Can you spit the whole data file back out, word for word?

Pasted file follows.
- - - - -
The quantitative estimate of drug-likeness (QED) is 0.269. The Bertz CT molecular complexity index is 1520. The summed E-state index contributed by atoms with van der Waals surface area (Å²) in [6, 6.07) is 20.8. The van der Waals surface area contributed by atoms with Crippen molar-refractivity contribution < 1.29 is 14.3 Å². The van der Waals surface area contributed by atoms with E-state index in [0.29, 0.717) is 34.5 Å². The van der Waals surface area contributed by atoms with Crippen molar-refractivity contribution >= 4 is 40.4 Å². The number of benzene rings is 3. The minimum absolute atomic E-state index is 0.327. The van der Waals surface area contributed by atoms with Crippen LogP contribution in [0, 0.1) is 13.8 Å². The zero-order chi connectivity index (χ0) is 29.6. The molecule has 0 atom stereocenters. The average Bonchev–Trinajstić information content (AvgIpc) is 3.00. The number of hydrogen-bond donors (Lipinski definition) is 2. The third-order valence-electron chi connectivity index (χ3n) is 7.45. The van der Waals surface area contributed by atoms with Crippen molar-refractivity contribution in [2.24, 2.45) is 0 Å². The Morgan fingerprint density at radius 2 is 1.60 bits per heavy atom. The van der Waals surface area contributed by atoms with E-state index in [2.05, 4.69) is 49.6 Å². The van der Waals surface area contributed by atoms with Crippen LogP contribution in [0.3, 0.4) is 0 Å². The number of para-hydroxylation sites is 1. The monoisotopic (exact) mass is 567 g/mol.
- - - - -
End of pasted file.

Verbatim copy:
The quantitative estimate of drug-likeness (QED) is 0.269. The Bertz CT molecular complexity index is 1520. The summed E-state index contributed by atoms with van der Waals surface area (Å²) in [6, 6.07) is 20.8. The van der Waals surface area contributed by atoms with Crippen molar-refractivity contribution < 1.29 is 14.3 Å². The van der Waals surface area contributed by atoms with E-state index in [0.29, 0.717) is 34.5 Å². The van der Waals surface area contributed by atoms with Crippen molar-refractivity contribution >= 4 is 40.4 Å². The number of benzene rings is 3. The minimum absolute atomic E-state index is 0.327. The van der Waals surface area contributed by atoms with Crippen LogP contribution in [0, 0.1) is 13.8 Å². The zero-order chi connectivity index (χ0) is 29.6. The molecule has 0 atom stereocenters. The average Bonchev–Trinajstić information content (AvgIpc) is 3.00. The number of hydrogen-bond donors (Lipinski definition) is 2. The third-order valence-electron chi connectivity index (χ3n) is 7.45. The van der Waals surface area contributed by atoms with Crippen molar-refractivity contribution in [2.24, 2.45) is 0 Å². The Morgan fingerprint density at radius 2 is 1.60 bits per heavy atom. The van der Waals surface area contributed by atoms with E-state index in [2.05, 4.69) is 49.6 Å². The van der Waals surface area contributed by atoms with Crippen LogP contribution in [0.3, 0.4) is 0 Å². The number of para-hydroxylation sites is 1. The monoisotopic (exact) mass is 567 g/mol.